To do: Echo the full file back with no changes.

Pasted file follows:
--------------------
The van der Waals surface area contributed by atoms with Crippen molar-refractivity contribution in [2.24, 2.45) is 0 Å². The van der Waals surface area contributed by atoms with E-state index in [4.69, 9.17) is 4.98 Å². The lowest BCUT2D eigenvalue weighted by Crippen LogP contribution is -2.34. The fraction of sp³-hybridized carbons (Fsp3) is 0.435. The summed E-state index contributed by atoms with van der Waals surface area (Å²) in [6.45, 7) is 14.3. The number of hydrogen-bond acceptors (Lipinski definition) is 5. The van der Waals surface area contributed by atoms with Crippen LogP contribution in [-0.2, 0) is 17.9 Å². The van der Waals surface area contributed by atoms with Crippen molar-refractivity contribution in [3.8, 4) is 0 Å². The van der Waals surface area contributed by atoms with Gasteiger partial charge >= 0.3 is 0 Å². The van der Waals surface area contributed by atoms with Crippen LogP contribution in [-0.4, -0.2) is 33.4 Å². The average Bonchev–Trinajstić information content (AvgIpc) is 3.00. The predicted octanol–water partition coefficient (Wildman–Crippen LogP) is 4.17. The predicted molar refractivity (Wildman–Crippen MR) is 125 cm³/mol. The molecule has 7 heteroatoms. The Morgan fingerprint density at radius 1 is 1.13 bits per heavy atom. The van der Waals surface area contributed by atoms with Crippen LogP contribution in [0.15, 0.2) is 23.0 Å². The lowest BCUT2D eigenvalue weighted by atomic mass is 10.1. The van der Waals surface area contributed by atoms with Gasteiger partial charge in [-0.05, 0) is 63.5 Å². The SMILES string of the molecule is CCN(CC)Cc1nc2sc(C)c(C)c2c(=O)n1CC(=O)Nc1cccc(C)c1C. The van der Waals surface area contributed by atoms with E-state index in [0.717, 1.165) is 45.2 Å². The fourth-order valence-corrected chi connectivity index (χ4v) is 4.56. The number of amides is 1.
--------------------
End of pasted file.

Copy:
The van der Waals surface area contributed by atoms with Crippen molar-refractivity contribution in [2.24, 2.45) is 0 Å². The van der Waals surface area contributed by atoms with E-state index in [4.69, 9.17) is 4.98 Å². The lowest BCUT2D eigenvalue weighted by Crippen LogP contribution is -2.34. The fraction of sp³-hybridized carbons (Fsp3) is 0.435. The summed E-state index contributed by atoms with van der Waals surface area (Å²) in [6.45, 7) is 14.3. The number of hydrogen-bond acceptors (Lipinski definition) is 5. The van der Waals surface area contributed by atoms with Crippen LogP contribution in [-0.2, 0) is 17.9 Å². The van der Waals surface area contributed by atoms with Crippen molar-refractivity contribution in [3.8, 4) is 0 Å². The van der Waals surface area contributed by atoms with Gasteiger partial charge >= 0.3 is 0 Å². The van der Waals surface area contributed by atoms with Crippen LogP contribution in [-0.4, -0.2) is 33.4 Å². The average Bonchev–Trinajstić information content (AvgIpc) is 3.00. The predicted octanol–water partition coefficient (Wildman–Crippen LogP) is 4.17. The predicted molar refractivity (Wildman–Crippen MR) is 125 cm³/mol. The molecule has 7 heteroatoms. The Morgan fingerprint density at radius 1 is 1.13 bits per heavy atom. The van der Waals surface area contributed by atoms with Crippen LogP contribution in [0.15, 0.2) is 23.0 Å². The lowest BCUT2D eigenvalue weighted by atomic mass is 10.1. The van der Waals surface area contributed by atoms with Gasteiger partial charge in [-0.05, 0) is 63.5 Å². The SMILES string of the molecule is CCN(CC)Cc1nc2sc(C)c(C)c2c(=O)n1CC(=O)Nc1cccc(C)c1C. The van der Waals surface area contributed by atoms with E-state index in [0.717, 1.165) is 45.2 Å². The fourth-order valence-corrected chi connectivity index (χ4v) is 4.56. The number of amides is 1.